|Statement||by C. H. Smyth.|
|LC Classifications||BR375 .S6 1970|
|The Physical Object|
|Pagination||x, 315 p.|
|Number of Pages||315|
|LC Control Number||75100842|
OCLC Number: Notes: The Thirlwall and Gladstone Prize Essay for Description: x pages, 1 leaf, pages 20 cm: Responsibility: by C. H. Smyth. Cranmer’s Book of Common Prayer, the liturgy of the Anglican church (including the Episcopal church), is known for its memorable expression of Christian theology. But Cranmer was only a modestly. Thomas Cranmer, (born July 2, , Aslacton, Nottinghamshire, England—died Ma , Oxford), the first Protestant archbishop of Canterbury (–56), adviser to the English kings Henry VIII and Edward archbishop, he put the English Bible in parish churches, drew up the Book of Common Prayer, and composed a litany that remains in use today. OCLC Number: Notes: Reprint of the ed. Description: xiv, pages 21 cm: Contents: Introduction --Cranmer --Appendix: The date of Cranmer's liturgical projects --English refugees in Switzerland --Oxford and Peter Martyr --Appendix: Swiss students at Oxford --Cambridge and Bucer --The Strangers' a Lasco --The revision of the Prayer Book --Northumberland --Epilogue.
Protestant Reformation Under Edward Vi. Doctrinal change, in line with continental Protestant developments, accelerated under Edward VI, but was reversed by Mary I. However, Wrightson suggests that, by this time, many aspects of Protestantism had been internalized by part of the English population, especially the young, and so the reformation could not wholly be undone by Mary's short reign. With the accession to the throne of the young Edward VI in , Cranmer’s time had arrived. He immediately began to transform the Church of England into a decidedly Protestant church. In , Cranmer published his: “Book of Homilies” which required the clergy to preach. Cranmer & the Reformation under Edward VI by Charles Hugh Egerton Smyth; 6 editions; First published in ; Subjects: Reformation, Church history, History; Places: England, Great Britain; People: Thomas Cranmer (); Times: Edward VI, , 16th century. Northumberland, Edward VI, principal architect of all the major reforms in worship and theology, faction fighting, canon law, Council, the church, lay, Cranmer had numerous contacts abroad, and after there was a flood of religious refugees from Europe into .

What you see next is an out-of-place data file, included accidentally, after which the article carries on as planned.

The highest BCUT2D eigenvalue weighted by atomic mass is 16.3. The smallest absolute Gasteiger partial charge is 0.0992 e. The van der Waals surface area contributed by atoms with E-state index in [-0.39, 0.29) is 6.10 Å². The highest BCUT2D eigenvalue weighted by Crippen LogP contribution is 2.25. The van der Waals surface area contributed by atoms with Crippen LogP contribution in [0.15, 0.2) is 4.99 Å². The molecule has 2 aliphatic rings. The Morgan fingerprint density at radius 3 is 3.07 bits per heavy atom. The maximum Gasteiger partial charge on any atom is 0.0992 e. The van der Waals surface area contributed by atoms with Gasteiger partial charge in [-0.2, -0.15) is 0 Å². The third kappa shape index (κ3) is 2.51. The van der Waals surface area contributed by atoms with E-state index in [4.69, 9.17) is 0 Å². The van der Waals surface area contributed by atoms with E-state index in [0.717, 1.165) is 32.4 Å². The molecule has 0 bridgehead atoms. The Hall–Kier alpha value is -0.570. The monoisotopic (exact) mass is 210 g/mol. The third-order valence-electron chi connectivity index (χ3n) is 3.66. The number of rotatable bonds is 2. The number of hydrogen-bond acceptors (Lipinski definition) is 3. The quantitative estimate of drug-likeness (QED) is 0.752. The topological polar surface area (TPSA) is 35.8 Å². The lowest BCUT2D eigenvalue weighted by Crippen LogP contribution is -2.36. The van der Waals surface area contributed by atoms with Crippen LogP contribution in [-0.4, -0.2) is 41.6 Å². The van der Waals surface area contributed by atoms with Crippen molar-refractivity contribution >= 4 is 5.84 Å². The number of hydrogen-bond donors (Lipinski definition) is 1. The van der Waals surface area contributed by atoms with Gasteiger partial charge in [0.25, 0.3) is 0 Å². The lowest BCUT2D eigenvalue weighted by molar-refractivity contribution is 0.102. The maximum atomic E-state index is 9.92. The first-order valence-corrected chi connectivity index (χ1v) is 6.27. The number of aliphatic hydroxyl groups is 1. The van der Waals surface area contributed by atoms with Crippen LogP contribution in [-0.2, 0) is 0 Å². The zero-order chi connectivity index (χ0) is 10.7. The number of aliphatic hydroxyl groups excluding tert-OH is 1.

Under Edward VI, Cranmer became the leading organizer of the English Reformation and founder of Anglicanism. His Book of Common Prayer was revised in to a decidedly more Protestant nature. It eventually developed into the official liturgical service book of the Church of England and the fullest expression of faith and identity of the. Edward Seymour most notably repealed the laws in which Parliament passed under Henry that made it heresy to criticize the king’s leadership of the Church of England and helped established King Edward’s Book of Common Prayer in But perhaps the most influential on the Edwardian Reformation was Thomas Cranmer. Edward VI died in at the age of By the terms of Henry VIII’s will, his eldest daughter, Mary, was next in line of succession. However, Edward’s Regent at the time, Sir John Dudley, Duke of Northumberland, wanted to prevent the accession of a Catholic monarch. It was therefore announced that as both Mary and Elizabeth were. William Henry Beckett  intended this book to be a sketch of the history of the English reformation. He covers John Wycliffe and the Lollards, the Oxford reformers and progress of the movement under Edward VI, Mary Tudor and Elizabeth I.